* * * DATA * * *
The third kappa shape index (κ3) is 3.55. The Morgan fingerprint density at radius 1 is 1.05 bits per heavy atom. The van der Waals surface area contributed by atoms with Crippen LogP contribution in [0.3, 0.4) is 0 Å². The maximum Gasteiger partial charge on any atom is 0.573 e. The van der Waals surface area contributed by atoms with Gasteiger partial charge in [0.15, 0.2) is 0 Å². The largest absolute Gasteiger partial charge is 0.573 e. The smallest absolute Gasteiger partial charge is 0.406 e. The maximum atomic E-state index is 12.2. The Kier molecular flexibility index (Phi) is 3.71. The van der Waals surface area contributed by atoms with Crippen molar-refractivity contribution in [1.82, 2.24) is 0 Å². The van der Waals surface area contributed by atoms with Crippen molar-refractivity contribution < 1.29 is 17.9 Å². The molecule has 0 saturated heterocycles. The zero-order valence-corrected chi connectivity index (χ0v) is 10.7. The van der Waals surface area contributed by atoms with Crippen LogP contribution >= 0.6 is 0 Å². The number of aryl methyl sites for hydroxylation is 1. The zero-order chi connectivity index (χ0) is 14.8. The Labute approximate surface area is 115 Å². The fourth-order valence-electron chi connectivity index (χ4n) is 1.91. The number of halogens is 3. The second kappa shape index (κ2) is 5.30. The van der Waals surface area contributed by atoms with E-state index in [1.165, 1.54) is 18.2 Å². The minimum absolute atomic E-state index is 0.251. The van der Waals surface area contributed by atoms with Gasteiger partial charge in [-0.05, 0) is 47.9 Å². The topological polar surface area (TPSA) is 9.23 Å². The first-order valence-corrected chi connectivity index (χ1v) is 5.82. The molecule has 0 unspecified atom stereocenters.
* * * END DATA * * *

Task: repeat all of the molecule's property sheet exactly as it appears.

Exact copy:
The third kappa shape index (κ3) is 3.55. The Morgan fingerprint density at radius 1 is 1.05 bits per heavy atom. The van der Waals surface area contributed by atoms with Crippen LogP contribution in [0.3, 0.4) is 0 Å². The maximum Gasteiger partial charge on any atom is 0.573 e. The van der Waals surface area contributed by atoms with Gasteiger partial charge in [0.15, 0.2) is 0 Å². The largest absolute Gasteiger partial charge is 0.573 e. The smallest absolute Gasteiger partial charge is 0.406 e. The maximum atomic E-state index is 12.2. The Kier molecular flexibility index (Phi) is 3.71. The van der Waals surface area contributed by atoms with Crippen molar-refractivity contribution in [1.82, 2.24) is 0 Å². The van der Waals surface area contributed by atoms with Crippen molar-refractivity contribution < 1.29 is 17.9 Å². The molecule has 0 saturated heterocycles. The zero-order valence-corrected chi connectivity index (χ0v) is 10.7. The van der Waals surface area contributed by atoms with Crippen LogP contribution >= 0.6 is 0 Å². The number of aryl methyl sites for hydroxylation is 1. The zero-order chi connectivity index (χ0) is 14.8. The Labute approximate surface area is 115 Å². The fourth-order valence-electron chi connectivity index (χ4n) is 1.91. The number of halogens is 3. The second kappa shape index (κ2) is 5.30. The van der Waals surface area contributed by atoms with E-state index in [1.165, 1.54) is 18.2 Å². The minimum absolute atomic E-state index is 0.251. The van der Waals surface area contributed by atoms with Gasteiger partial charge in [-0.05, 0) is 47.9 Å². The topological polar surface area (TPSA) is 9.23 Å². The first-order valence-corrected chi connectivity index (χ1v) is 5.82. The molecule has 0 unspecified atom stereocenters.